winddial

Posts: 52

QUOTE 8/31/2009 4:05:24 PM
Directly from my book of MO state regulations



Definitions:

Dealer: Any person who is engaged in the business of buying for resale, selling or exchanging animals, as a principal or agent, or who holds himself out to be so engaged or is otherwise classified as a dealer by the USDA as defined by the regulatins of the USDA. 



Hobby or Show Breeder: a noncommercial breeder who breeds dogs or cats with the primary purpose of exhibiting or showing dogs or cats, improving the breed or selling the dogs or cats, and having no more than ten intact females.  Such breeder shall be classified as a hobby or show breeder if such person only sells animals to other breeders or to individuals.



Commercial Breeder: A person, other than  hobby or show breeder, engaged in the business of breeding animals for sale or for exchange in return for consideration and who harbors more than three intact females for the primary purpose of breeding animals for sale.



So, breeders are not classified as dealers even if they sell to other breeders.  Only if that person is a dealer which is basically a broker.
beaglebrat

Posts: 1371

QUOTE 8/31/2009 5:28:59 PM
Which is what I thought. I have been on the internet a very long time and periodically some USDA licensed breeder comes on and says that anyone with 3 intact females needs a USDA license and that IS NOT THE CASE. At all.



Only if you sell to brokers/pet stores.



Maybe a certain State requires anyone with 3 intact females to be USDA regulated, but even that would be surprising.  It is to the individual State's advantage to keep USDA out, because then they collect local kennel licensing fees.

runningridge

Posts: 102

QUOTE 9/1/2009 10:28:25 PM

Quote beaglebrat:

Running Ridge, I want to see the link to that USDA Site that gives the guidlines. And since when did they change it?



I KNOW THE LAWS CONCERNING DOG BREEDING AND WHO NEEDS TO BE USDA LICENSED.



What you are describing would be more and worse legislation than the PAWS BILL THAT DID NOT PASS in 2005!!!!!!!



Yes, people with as few as 3 bitches must be USDA licensed BUT ONLY IF THEY SELL TO PETSTORES OR BROKERS!!!!!!!!!!



You don't think that the AKC would have fought tooth and nail againt so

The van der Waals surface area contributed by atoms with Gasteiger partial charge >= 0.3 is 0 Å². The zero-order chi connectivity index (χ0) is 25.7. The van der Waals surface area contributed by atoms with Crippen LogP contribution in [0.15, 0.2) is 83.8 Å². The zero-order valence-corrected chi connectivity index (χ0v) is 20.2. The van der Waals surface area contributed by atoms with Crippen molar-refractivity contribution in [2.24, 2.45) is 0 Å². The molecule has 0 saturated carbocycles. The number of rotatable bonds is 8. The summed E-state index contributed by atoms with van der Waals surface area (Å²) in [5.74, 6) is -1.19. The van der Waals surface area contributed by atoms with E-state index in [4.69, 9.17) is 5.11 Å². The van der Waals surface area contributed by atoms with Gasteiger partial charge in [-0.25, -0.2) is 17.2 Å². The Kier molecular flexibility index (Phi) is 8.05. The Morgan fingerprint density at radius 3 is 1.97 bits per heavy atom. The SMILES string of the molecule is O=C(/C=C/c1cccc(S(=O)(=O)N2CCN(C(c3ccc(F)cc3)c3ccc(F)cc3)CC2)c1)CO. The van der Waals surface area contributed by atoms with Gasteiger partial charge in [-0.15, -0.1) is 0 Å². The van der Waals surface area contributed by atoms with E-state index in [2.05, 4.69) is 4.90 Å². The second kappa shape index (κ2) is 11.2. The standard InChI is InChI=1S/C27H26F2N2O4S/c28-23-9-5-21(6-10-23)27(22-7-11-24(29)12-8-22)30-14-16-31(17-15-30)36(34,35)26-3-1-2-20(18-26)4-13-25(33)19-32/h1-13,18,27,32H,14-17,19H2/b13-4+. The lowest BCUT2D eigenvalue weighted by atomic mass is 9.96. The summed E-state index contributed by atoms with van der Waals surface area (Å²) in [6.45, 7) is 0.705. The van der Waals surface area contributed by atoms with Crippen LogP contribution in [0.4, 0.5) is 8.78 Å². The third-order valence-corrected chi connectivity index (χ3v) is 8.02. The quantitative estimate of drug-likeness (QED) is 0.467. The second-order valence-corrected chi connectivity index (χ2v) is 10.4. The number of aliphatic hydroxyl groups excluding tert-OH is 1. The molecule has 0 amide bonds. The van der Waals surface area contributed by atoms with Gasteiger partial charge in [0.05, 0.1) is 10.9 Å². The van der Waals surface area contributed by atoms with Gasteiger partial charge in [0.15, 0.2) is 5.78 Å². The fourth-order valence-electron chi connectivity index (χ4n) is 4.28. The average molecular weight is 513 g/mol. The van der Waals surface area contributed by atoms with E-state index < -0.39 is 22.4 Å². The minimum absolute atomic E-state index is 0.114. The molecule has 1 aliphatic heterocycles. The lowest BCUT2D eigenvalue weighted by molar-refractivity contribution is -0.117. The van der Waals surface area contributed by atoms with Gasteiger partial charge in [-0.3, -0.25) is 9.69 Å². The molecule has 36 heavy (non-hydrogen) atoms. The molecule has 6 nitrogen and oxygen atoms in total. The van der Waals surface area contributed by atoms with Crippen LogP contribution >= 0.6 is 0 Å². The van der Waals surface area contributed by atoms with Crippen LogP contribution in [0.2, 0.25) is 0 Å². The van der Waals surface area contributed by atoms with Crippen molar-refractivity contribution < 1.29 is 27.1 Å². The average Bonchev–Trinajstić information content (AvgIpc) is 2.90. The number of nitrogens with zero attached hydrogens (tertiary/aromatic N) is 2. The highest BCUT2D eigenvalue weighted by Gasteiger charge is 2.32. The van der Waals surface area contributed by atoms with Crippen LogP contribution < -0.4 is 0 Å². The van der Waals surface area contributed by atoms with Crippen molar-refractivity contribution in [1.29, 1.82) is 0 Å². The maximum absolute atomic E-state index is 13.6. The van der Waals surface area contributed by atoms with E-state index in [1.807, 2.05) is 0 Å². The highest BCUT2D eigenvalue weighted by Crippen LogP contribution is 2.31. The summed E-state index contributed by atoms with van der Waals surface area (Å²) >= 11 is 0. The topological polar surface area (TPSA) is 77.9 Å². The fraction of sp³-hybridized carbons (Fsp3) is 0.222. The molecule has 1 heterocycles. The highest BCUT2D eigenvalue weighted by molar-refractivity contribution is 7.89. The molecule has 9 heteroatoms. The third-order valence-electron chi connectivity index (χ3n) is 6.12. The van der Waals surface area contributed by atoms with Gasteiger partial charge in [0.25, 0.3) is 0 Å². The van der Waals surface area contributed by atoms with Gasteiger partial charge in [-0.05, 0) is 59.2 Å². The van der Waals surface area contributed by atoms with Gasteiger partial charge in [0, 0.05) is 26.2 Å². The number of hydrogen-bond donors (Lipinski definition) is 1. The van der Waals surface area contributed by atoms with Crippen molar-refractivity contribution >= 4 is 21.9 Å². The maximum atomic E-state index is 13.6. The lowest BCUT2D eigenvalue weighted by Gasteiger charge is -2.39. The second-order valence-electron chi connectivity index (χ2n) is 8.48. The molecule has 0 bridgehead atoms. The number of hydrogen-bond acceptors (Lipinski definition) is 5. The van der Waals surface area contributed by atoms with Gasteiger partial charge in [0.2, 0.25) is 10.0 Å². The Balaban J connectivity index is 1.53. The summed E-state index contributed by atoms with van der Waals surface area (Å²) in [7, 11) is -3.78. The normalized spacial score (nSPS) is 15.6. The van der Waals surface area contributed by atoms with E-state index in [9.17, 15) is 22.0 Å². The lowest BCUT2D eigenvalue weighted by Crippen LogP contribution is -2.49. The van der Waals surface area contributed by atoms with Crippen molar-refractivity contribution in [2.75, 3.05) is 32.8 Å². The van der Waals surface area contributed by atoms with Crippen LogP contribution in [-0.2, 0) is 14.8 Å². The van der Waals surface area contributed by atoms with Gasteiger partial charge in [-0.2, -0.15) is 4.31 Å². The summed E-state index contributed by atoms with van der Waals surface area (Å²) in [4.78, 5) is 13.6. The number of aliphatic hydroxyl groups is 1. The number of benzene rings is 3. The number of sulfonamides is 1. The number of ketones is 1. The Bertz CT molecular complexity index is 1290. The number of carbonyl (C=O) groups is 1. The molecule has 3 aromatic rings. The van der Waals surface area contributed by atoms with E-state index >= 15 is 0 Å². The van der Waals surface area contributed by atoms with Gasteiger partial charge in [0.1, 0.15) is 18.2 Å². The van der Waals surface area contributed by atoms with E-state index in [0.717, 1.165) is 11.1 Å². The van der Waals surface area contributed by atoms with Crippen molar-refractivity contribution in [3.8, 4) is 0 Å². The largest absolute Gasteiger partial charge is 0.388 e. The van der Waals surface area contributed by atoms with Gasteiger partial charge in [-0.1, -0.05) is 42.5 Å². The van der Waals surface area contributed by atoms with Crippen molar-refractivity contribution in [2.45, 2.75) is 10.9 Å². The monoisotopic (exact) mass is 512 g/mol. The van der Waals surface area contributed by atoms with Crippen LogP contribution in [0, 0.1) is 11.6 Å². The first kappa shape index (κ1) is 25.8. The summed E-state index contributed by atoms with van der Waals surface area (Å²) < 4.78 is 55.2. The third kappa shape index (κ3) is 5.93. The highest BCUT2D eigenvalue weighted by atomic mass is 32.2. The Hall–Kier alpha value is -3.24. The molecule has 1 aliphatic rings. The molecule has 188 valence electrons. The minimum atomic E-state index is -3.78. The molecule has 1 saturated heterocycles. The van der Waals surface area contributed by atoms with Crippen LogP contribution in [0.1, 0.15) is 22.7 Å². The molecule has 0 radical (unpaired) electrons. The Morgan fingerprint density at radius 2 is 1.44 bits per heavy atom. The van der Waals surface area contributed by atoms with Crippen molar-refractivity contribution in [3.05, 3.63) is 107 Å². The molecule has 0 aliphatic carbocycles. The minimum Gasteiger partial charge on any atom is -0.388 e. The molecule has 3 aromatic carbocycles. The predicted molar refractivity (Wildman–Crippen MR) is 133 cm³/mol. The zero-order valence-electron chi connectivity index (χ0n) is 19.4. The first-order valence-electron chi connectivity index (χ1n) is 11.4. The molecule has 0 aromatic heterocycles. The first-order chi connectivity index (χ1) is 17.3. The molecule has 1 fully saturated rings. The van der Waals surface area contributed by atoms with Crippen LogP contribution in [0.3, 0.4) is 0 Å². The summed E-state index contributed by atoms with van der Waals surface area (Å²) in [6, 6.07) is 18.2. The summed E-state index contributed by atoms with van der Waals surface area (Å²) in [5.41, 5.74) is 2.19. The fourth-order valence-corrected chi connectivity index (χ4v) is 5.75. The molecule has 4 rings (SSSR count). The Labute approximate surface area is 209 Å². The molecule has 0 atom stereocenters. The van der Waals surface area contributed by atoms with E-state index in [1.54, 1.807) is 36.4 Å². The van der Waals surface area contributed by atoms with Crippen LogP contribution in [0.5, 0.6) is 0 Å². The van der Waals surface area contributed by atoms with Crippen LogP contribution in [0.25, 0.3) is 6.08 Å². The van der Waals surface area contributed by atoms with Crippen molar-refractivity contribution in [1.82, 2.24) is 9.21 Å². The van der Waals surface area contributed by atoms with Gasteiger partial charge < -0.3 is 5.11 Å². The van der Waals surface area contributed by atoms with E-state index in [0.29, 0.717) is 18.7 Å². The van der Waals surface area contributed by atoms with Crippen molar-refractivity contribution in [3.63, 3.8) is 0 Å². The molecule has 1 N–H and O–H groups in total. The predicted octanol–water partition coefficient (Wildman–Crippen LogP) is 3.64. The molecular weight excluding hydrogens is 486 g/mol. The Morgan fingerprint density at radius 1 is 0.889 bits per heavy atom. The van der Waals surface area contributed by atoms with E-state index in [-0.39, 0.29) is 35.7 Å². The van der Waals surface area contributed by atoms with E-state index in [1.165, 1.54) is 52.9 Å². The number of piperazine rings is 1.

many regulations concering 99% of all of the show people? I don't know
of ONE SHOW PERSON THAT IS USDA LICENSED! Even those with 25 dogs or
more!



YOU ARE PLAIN FULL OF IT! If you were given that mis-information by
someone than I feel sorry for you that you had to jump through so many
hoops.



The USDA is underfunded to do the required inspections on the major producers of our FOOD SUPPLY-- and the HUGE PUPPYMILLS.



Do you think they are really that concerned with people with 3 dogs??
Think about all of the people that are advertising puppies for sale in
every paper acrossed the United States. Please.


I can't help that the USDA is underfunded and doesn't have the resources to scour the woodwork for all non-compliant breeders. 

I've copied and pasted the AWA Licensing Requirements and I believe the USDA uses the

AWA as their basis of rules and regulations. 



§ 2.1 9 CFR Ch. I (1–1–08 Edition)

Subpart A—Licensing

§ 2.1 Requirements and application.

(a)(1) Any person operating or intending

to operate as a dealer, exhibitor, or

operator of an auction sale, except persons

who are exempted from the licensing

requirements under paragraph

(a)(3) of this section, must have a valid

license. A person must be 18 years of

age or older to obtain a license. A person

seeking a license shall apply on a

form which will be furnished by the AC

Regional Director in the State in

which that person operates or intends

to operate. The applicant shall provide

the information requested on the application

form, including a valid mailing

address through which the licensee or

applicant can be reached at all times,

and a valid premises address where animals,

animal facilities, equipment, and

records may be inspected for compliance.

The applicant shall file the completed

application form with the AC

Regional Director.

(2) If an applicant for a license or license

renewal operates in more than

one State, he or she shall apply in the

State in which he or she has his or her

principal place of business. All premises,

facilities, or sites where such person

operates or keeps animals shall be

indicated on the application form or on

a separate sheet attached to it. The

completed application form, along with

the application fee indicated in paragraph

(c) of this section, and the annual

license fee indicated in table 1 or

2 of § 2.6 shall be filed with the AC Regional

Director.

(3) The following persons are exempt

from the licensing requirements under

section 2 or section 3 of the Act:

(i) Retail pet stores which sell nondangerous,

pet-type animals, such as

dogs, cats, birds, rabbits, hamsters,

guinea pigs, gophers, domestic ferrets,

chinchilla, rats, and mice, for pets, at

retail only:

 

Provided, That, Anyone
 

wholesaling any animals, selling any

animals for research or exhibition, or

selling any wild, exotic, or nonpet animals

retail, must have a license;

(ii) Any person who sells or negotiates

the sale or purchase of any animal